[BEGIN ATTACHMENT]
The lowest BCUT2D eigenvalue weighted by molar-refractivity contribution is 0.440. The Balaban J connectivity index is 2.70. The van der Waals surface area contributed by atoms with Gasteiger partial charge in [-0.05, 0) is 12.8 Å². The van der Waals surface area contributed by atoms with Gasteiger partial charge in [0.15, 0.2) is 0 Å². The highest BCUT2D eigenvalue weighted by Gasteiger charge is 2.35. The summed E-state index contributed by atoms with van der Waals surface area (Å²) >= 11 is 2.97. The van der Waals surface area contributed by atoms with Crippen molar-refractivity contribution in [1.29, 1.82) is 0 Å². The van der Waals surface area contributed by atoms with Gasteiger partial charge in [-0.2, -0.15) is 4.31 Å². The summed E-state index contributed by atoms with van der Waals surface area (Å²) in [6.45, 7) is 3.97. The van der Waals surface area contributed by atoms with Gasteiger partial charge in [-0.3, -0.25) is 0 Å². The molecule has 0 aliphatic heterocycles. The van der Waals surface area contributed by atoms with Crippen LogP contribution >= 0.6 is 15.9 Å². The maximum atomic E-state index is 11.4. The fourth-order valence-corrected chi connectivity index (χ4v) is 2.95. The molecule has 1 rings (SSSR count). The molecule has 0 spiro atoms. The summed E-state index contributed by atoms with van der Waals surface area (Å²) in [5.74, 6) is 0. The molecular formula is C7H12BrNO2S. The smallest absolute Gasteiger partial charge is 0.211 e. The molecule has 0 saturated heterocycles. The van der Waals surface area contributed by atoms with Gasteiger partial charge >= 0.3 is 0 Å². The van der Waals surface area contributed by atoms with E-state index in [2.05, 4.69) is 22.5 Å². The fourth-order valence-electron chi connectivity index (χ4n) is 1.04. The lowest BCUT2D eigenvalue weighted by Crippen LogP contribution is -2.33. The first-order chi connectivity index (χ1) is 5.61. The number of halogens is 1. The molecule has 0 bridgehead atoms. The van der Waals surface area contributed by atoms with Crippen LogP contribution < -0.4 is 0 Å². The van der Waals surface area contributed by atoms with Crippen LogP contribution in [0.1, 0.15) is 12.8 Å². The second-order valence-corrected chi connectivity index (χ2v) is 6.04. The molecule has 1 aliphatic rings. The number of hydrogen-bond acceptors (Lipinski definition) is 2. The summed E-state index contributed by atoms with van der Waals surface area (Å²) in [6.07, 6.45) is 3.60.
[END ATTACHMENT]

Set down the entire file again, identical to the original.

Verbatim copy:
The lowest BCUT2D eigenvalue weighted by molar-refractivity contribution is 0.440. The Balaban J connectivity index is 2.70. The van der Waals surface area contributed by atoms with Gasteiger partial charge in [-0.05, 0) is 12.8 Å². The van der Waals surface area contributed by atoms with Gasteiger partial charge in [0.15, 0.2) is 0 Å². The highest BCUT2D eigenvalue weighted by Gasteiger charge is 2.35. The summed E-state index contributed by atoms with van der Waals surface area (Å²) >= 11 is 2.97. The van der Waals surface area contributed by atoms with Crippen molar-refractivity contribution in [1.29, 1.82) is 0 Å². The van der Waals surface area contributed by atoms with Gasteiger partial charge in [-0.2, -0.15) is 4.31 Å². The summed E-state index contributed by atoms with van der Waals surface area (Å²) in [6.45, 7) is 3.97. The van der Waals surface area contributed by atoms with Gasteiger partial charge in [-0.3, -0.25) is 0 Å². The molecule has 0 aliphatic heterocycles. The van der Waals surface area contributed by atoms with Crippen LogP contribution >= 0.6 is 15.9 Å². The maximum atomic E-state index is 11.4. The fourth-order valence-corrected chi connectivity index (χ4v) is 2.95. The molecule has 1 rings (SSSR count). The molecule has 0 spiro atoms. The summed E-state index contributed by atoms with van der Waals surface area (Å²) in [5.74, 6) is 0. The molecular formula is C7H12BrNO2S. The smallest absolute Gasteiger partial charge is 0.211 e. The molecule has 0 saturated heterocycles. The van der Waals surface area contributed by atoms with Gasteiger partial charge >= 0.3 is 0 Å². The van der Waals surface area contributed by atoms with E-state index in [2.05, 4.69) is 22.5 Å². The fourth-order valence-electron chi connectivity index (χ4n) is 1.04. The lowest BCUT2D eigenvalue weighted by Crippen LogP contribution is -2.33. The first-order chi connectivity index (χ1) is 5.61. The number of halogens is 1. The molecule has 0 bridgehead atoms. The van der Waals surface area contributed by atoms with Crippen LogP contribution < -0.4 is 0 Å². The van der Waals surface area contributed by atoms with Crippen LogP contribution in [0.1, 0.15) is 12.8 Å². The second-order valence-corrected chi connectivity index (χ2v) is 6.04. The molecule has 1 aliphatic rings. The number of hydrogen-bond acceptors (Lipinski definition) is 2. The summed E-state index contributed by atoms with van der Waals surface area (Å²) in [6.07, 6.45) is 3.60.